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Bill Roper Interview

/ Jun 15th, 2003 No Comments

WarCraft III: The Frozen Throne is the expansion set to the blockbuster smash hit to WarCraft III. Gaming Illustrated's Executive Editor Sean Gibson had a conversation with Blizzard Vice President Bill Roper to discuss everything about the new title.

Also, Gaming Illustrated will be throwing a HUGE Frozen Throne launch party on July 1st @ 6pm at GameCity USA, San Diego's top LAN Gaming Center. There will be giveaways, appearances from some of the top companies in the computer industry, and a huge party atmosphere.

Q.
Can you give a brief description of how long you've been with Blizzard now and your role in Frozen Throne?
A.
I'm Vice President at Blizzard North, and I've been with Blizzard for nine years now. For Frozen Throne I was on what's called a Strike Team which are high level feedback groups and what we do is provide a sounding board and a reality check to the team to try to bring up issues and discussion. Also if the team has 2 or 3 different ideas on how to do something and are looking for feedback and direction, we help provide that for them. Think of us as high level design and reality check managers.
Q.
What's the overall storyline, without giving anything away, of Frozen Throne?
A.
The overarching storyline for Frozen Throne is that players are going back to Azeroth a few months after Archimond and the Burning Legion are defeated. We have a new threat now, basically where the night elves have kind of vanished back into the shadows to start back the healing of the lands of Azeroth. The Horde have kind of pulled themselves out of things. They have been given/taken over the eastern lands of Kalimdor, where they are making a homeland of their own. In the original Warcraft II, the portal was destroyed and in that expansion we actually destroyed their entire planet. We got a little crazy there (laughs). They've not had a place to call their own for a while in our history, so, in the Frozen Throne the element with them is that they've kind of pulled away from the Undead, Night Elves, and the Humans to go build their own homeland. In fact to reflect that, we've given them their own campaign, so there's two campaigns in this expansion.

The Humans are under the command of Jana Proudmoore, and they are basically tied up safeguarding the last remnants of the failing human alliance. Of course there's Arthas and the Undead, and he is driven in the storyline by visions of an ancient artifact that's the Frozen Throne of Icecrown. It's a very powerful ancient device that he wants to assume for himself to give him massive power so he can have the ability to take over all of Azeroth. There's other forces in the world still that want that for themselves, namely Illidan the Night Elf who was freed at the end of War3, and he was kind of a new contingent of evil called the Naga, which is a new race we're introducing. They're also going for the Throne. So, through the storyline that encompasses the Undead, The Night Elves, and the Humans, there's a huge race for this object of power, with the Night Elves basically being represented by their evil side, being Illidian.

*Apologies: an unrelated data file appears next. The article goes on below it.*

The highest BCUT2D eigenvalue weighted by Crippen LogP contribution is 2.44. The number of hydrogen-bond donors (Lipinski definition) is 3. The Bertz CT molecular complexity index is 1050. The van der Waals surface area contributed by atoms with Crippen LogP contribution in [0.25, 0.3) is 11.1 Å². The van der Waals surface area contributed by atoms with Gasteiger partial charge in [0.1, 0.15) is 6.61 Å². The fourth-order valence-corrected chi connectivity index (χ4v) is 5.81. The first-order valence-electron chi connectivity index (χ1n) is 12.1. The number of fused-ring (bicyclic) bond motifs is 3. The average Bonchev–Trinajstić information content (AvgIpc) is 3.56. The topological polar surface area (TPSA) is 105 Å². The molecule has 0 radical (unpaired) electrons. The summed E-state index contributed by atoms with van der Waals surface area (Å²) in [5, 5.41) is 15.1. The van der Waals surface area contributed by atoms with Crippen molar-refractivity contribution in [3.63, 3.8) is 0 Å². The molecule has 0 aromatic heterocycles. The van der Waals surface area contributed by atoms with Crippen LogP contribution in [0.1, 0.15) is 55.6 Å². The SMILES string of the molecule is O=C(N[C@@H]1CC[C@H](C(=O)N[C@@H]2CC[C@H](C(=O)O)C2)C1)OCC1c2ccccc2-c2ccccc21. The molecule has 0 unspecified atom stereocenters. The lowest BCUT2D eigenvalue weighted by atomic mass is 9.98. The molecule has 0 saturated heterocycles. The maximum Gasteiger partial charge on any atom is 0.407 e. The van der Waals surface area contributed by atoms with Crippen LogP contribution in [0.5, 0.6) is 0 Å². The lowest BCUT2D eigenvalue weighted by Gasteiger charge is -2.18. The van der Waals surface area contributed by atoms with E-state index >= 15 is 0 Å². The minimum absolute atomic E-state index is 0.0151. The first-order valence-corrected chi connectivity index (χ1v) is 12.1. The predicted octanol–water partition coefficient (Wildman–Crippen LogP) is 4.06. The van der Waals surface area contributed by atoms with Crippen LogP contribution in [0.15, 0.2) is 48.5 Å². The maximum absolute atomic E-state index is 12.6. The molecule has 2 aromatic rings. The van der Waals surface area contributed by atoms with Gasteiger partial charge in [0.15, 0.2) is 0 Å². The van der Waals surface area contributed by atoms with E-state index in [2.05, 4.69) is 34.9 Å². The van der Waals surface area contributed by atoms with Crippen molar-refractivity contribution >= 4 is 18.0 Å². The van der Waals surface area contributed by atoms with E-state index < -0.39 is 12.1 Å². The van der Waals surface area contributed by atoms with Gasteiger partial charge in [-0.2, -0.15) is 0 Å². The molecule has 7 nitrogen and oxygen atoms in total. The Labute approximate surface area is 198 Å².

The Humans are basically caught in the middle trying to stay alive and stop the other sides if they can. That's the "Frozen Throne" campaign. There's another campaign for the Orcs, and that one is really special because not only is it separated from the other storyline, it's also been done very differently. The Frozen Throne campaign drives much the same way that the campaigns in WarCraft III were driven, a story told in sequence. The Orc campaign is designed to take advantage of the things we can do with our revamped world editor. It's very RPG intensive and really kind of pushes the limits of putting RPG elements in an RTS game. It plays very differently, has a different flow to the story, and I think that players will get to see not only an expansion set but also an expansion to the WarCraft universe. We tell more story in the same amount of space.

Q.
Is it possible, with everything you've created for this expansion pack, that The Frozen Throne won't be the final Warcraft 3 expansion pack?
A.
We never close off the possibility, but for us whenever we do an expansion I like to think that we almost over delivery from what everyone expects from us. But it's really important for us to truly make an expansion have a lot of meaning. We don't just want to put three scenarios and a new map on a disc and called it an expansion set. We want to bring something new and something different into the game and the Warcraft world. We haven't talked about doing another expansion pack.

Traditionally we've done an expansion pack like crazy, then moved on because we finally exhaust all the ideas we could get into WarCraft 3 (in this example), and the development team has done everything they can to cram every last bit of gaming goodness into it. I really don't know, we don't have plans right now to do another expansion, but I'll never say never. It depends on if there's a brainstorm that came up to do something new and different that we've not done already.

Q.
You've added some new heroes, will they be introduced in the single player campaign, and how will they affect play on Battle.net?
A.
Well in the single player campaign we introduce the new hero types as characters. So in fact when you first start the game out the first race you play are the Night Elves, and your chasing Illidan. We start by introducing The Warden who is the new Night Elf hero, and so really what you get to do is have an introduction to new concepts of the world, but also introductions to the new characters through a strong presentation. However as you go through the single player campaign, that hero ramps up against several segments of that campaign so really get to play with what their new abilities do. We've done a lot of work to build challenges that are set up to be addressed by specific hero abilities.